Take-Away: An IRA can be lost in a criminal forfeiture, which can be just the beginning of the IRA owner’s problems.

Background: As a general rule, IRAs are not subject to the IRA owner’s bankruptcy creditors and the IRA assets are also generally exempt from creditor claims under state law. A recent Tax Court decision provides a dramatic  exception to the generalization that IRA balances are not subject to attachment and execution, particularly when the government is the ‘creditor.’

Lonnie Wayne Hubbard v. Commissioner, U.S. Tax Court, February 6, 2024

Facts: Lonnie was a pharmacist in Kentucky who in late 2015 was indicted for various crimes related to the distribution of controlled substances. The criminal indictments included allegations of Lonnie’s assets,  including a T. Rowe Price Associates, Inc IRA. Lonnie was convicted in 2017. Lonnie’s property that was listed in the indictment was condemned and forfeited to the government (USA.) Not to be overlooked, Lonnie was sentenced to prison for 360 months. T. Rowe Price then issued Lonnie a Form 1099-R reporting an early IRA distribution to Lonnie of $427,518. However, Lonnie did not file a federal income tax return for the year of the distribution, which was also the year of his conviction and start of his incarceration. A Notice of Tax Assessment was made in 2020. Lonnie responded to the Notice claiming that the tax deficiency was invalid since his IRA funds were transferred directly to the USA and that he never constructively receive the IRA funds. Lonnie also claimed that he had reasonable cause for his failure to timely file a return and failure to timely pay the tax since he was incarcerated and his assets, including his IRA, were criminally forfeited. Finally, as a sign that 2017 was not one of Lonnie’s better years, Lonnie claimed that he did not receive the Form 1099-R from T. Rowe Price because his wife divorced him, she did not communicate with him, and she did not forward his mail. [That sounds a bit more plausible than ‘my dog ate my homework’ excuse.]

Tax Court Decision: To put it mildly, the Tax Court showed Lonnie no sympathy.

  • Discharge of Obligation Equivalent to Receipt: When an individual’s funds are criminally forfeited to the USA to satisfy a forfeiture judgment, the individual is not relieved of the income tax consequences that would have attached to the funds without the forfeiture. By forfeiting the IRA funds, the IRA owner has realized the benefits of them and he must recognize the funds as gross income to the same extent as if he had physically received them. In the Supreme Court decision Old Colony Trust Co. v. Commissioner, 279 U.S. 716 (1929) the Court held that a discharge by a third-person of an obligation of the taxpayer is equivalent to receipt by the person taxed.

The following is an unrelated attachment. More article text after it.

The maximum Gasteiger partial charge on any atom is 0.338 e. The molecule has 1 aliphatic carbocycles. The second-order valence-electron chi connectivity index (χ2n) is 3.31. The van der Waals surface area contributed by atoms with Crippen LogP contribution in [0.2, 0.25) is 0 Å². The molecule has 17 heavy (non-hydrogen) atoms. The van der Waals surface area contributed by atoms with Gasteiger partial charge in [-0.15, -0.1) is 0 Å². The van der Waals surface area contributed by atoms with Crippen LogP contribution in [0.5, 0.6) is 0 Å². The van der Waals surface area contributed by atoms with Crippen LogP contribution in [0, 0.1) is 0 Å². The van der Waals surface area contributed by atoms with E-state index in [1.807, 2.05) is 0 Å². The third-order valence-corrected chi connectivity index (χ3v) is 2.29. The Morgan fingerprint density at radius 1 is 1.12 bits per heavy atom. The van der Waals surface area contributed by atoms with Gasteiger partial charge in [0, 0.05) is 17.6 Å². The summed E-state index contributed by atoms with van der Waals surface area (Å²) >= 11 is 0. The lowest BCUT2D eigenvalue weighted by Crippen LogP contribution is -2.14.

• Taxed, Though Involuntarily Distributed: IRA funds constitute gross income as an involuntary distribution when forfeited to a third-party. Rodrigues v. Commissioner, T.C. Memo 2015-178. [IRC 61(a)(10); IRC 408)(d)(1).] Several reported case were cited in the Tax Court decision that supports this conclusion.
  • Constructive Receipt of Taxable Income: The Court held that Lonnie’s T. Rowe Price IRA funds were forfeited to the USA as an involuntary distribution. While they were not under his control, Lonnie constructively received the funds by having received the economic benefit of the funds through satisfaction of his forfeiture liability to the USA. The fact that Lonne did not willfully or purposefully cause the distribution is irrelevant. Consequently, Lonnie constructively received the IRA distribution and he had to include in his gross income the taxable distribution of $427,518 from his T. Rowe Price IRA.
  • ‘Piling It On:’ In addition to Lonnie having to include in his taxable income for the year of the issuance of his Form 1099-R which was claimed by the IRS on forfeiture, Lonnie was liable for an addition to tax of $37,204 for his failure to timely file [IRC 6651(a)(1)], an addition to tax of $28,937 for his failure to timely pay the tax [IRC 6651(a)(2)], and an addition to tax of $3,959 for his failure to make estimated payments. [IRC 6654(a).]

Conclusion: It may come as a surprise to many that an IRA can be seized by the government if it is included in the indictment as part of a crime, or the product of the crime. It was bad enough for Lonnie to lose $427,000 in an IRA account that he never actually received.  But then, Lonnie incurred the federal income tax liability on the early distribution of that phantom distribution amount, and then the IRS piled-it-on with another $72,000+ in additional taxes and penalties for failing to file while he was in prison. While I don’t shed any tears for Lonnie and his actions, this case is one that I will remember for a long time as an unique example that ‘crime does pay- but to the government.’

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